In the space of a few days recently CIOs were presented with two headlines about their priorities for 2012. The first proclaimed that CIOs view infrastructure as their highest priority in the year whilst three days later application management was being declared as our top priority. And I read both of these headlines on the same website – one of the leading sites for IT professionals.
So are CIOs a confused bunch? Or are we really faced with a broad set of priorities covering pretty much all aspects of technology? Or perhaps it is the IT media that are confused?
You probably won’t be surprised to hear that both headlines were based on surveys and, as we all know, most surveys are sponsored by organisations who need to sell something and who therefore need the ‘right answer’. All you need is some carefully crafted questions covering a narrow range of subjects and hey presto you have the data you need to write the story you wanted to write in the first place!
Thankfully CIOs do not rely on these surveys to set their real priorities, or at least they shouldn’t. Annual priorities for the IT department have to be set within the context of the overall business and technology strategies. And if the process for setting, monitoring and refining strategy is working well then the CIO’s annual priorities will drop out of this process with little additional work required.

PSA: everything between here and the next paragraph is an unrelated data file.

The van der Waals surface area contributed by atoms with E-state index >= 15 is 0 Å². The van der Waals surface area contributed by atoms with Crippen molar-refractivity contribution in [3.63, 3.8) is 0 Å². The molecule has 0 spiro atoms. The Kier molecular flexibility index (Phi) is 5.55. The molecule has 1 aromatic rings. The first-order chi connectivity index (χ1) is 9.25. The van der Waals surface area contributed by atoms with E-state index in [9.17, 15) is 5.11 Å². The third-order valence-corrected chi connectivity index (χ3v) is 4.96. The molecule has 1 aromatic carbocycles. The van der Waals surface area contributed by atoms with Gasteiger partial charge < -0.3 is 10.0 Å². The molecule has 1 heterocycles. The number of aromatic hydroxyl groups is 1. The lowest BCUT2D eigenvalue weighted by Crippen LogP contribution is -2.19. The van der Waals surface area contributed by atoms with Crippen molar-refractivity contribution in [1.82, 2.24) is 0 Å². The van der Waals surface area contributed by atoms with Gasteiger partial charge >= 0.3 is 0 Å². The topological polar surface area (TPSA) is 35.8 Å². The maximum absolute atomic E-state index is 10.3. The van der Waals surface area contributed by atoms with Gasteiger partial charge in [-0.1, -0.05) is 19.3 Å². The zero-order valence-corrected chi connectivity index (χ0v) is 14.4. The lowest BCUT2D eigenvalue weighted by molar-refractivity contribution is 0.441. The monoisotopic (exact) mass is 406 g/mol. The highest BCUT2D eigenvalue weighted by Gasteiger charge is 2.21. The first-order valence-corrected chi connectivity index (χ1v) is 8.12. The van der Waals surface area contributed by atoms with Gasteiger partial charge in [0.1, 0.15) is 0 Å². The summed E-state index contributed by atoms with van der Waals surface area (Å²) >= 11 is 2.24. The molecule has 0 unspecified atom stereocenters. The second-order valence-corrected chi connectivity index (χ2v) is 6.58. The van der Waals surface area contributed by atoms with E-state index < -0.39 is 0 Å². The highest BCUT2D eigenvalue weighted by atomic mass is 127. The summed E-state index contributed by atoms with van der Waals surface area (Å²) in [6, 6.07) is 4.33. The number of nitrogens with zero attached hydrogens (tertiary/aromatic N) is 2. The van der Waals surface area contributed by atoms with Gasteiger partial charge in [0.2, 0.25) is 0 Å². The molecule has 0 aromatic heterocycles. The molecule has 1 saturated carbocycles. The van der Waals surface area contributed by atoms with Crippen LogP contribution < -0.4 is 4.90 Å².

It’s also worth noting that the CIO’s priorities should be expressed in terms of the business capabilities that technology will enable and not the specific solutions that will be used. Understandably vendors want to use language in their survey headlines that will promote their products (e.g. application performance). Hence we frequently read about technical priorities but that is not the language the CIO should be using within their organisations. Presumably any CIO that cites application performance management as a priority to a vendor has improving customer experience or something similar as their real priority.
And that’s a key part of the CIO role: identifying how technology can enable the capabilities that will be required to realise the business strategy and then translating this into technical solutions. CIOs that can do this successfully will thrive in the modern business.
So we should read headlines about CIOs’ priorities with a huge pinch of salt. We should also look beyond the technical headlines of surveys to understand what business capabilities can be enabled by the technical solutions being promoted. And CIOs should always make sure they focus on these capabilities when communicating their priorities internally.